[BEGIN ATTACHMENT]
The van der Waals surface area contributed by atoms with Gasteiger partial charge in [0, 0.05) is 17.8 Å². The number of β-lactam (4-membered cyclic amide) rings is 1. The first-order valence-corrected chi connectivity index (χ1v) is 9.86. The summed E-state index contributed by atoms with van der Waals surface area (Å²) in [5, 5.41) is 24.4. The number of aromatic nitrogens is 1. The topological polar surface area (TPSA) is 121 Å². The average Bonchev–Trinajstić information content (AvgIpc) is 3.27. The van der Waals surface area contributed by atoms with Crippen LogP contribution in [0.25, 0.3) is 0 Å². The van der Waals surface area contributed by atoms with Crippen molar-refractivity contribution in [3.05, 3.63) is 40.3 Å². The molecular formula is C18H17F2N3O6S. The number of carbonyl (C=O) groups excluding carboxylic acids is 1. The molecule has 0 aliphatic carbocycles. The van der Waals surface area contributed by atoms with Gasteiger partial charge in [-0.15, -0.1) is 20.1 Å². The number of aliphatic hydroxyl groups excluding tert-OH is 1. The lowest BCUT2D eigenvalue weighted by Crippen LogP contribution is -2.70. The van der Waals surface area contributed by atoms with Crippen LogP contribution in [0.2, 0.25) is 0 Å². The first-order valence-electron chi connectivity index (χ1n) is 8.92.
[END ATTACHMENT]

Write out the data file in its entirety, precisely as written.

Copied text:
The van der Waals surface area contributed by atoms with Gasteiger partial charge in [0, 0.05) is 17.8 Å². The number of β-lactam (4-membered cyclic amide) rings is 1. The first-order valence-corrected chi connectivity index (χ1v) is 9.86. The summed E-state index contributed by atoms with van der Waals surface area (Å²) in [5, 5.41) is 24.4. The number of aromatic nitrogens is 1. The topological polar surface area (TPSA) is 121 Å². The average Bonchev–Trinajstić information content (AvgIpc) is 3.27. The van der Waals surface area contributed by atoms with Crippen LogP contribution in [0.25, 0.3) is 0 Å². The van der Waals surface area contributed by atoms with Crippen molar-refractivity contribution in [3.05, 3.63) is 40.3 Å². The molecular formula is C18H17F2N3O6S. The number of carbonyl (C=O) groups excluding carboxylic acids is 1. The molecule has 0 aliphatic carbocycles. The van der Waals surface area contributed by atoms with Gasteiger partial charge in [-0.15, -0.1) is 20.1 Å². The number of aliphatic hydroxyl groups excluding tert-OH is 1. The lowest BCUT2D eigenvalue weighted by Crippen LogP contribution is -2.70. The van der Waals surface area contributed by atoms with Crippen LogP contribution in [0.2, 0.25) is 0 Å². The first-order valence-electron chi connectivity index (χ1n) is 8.92.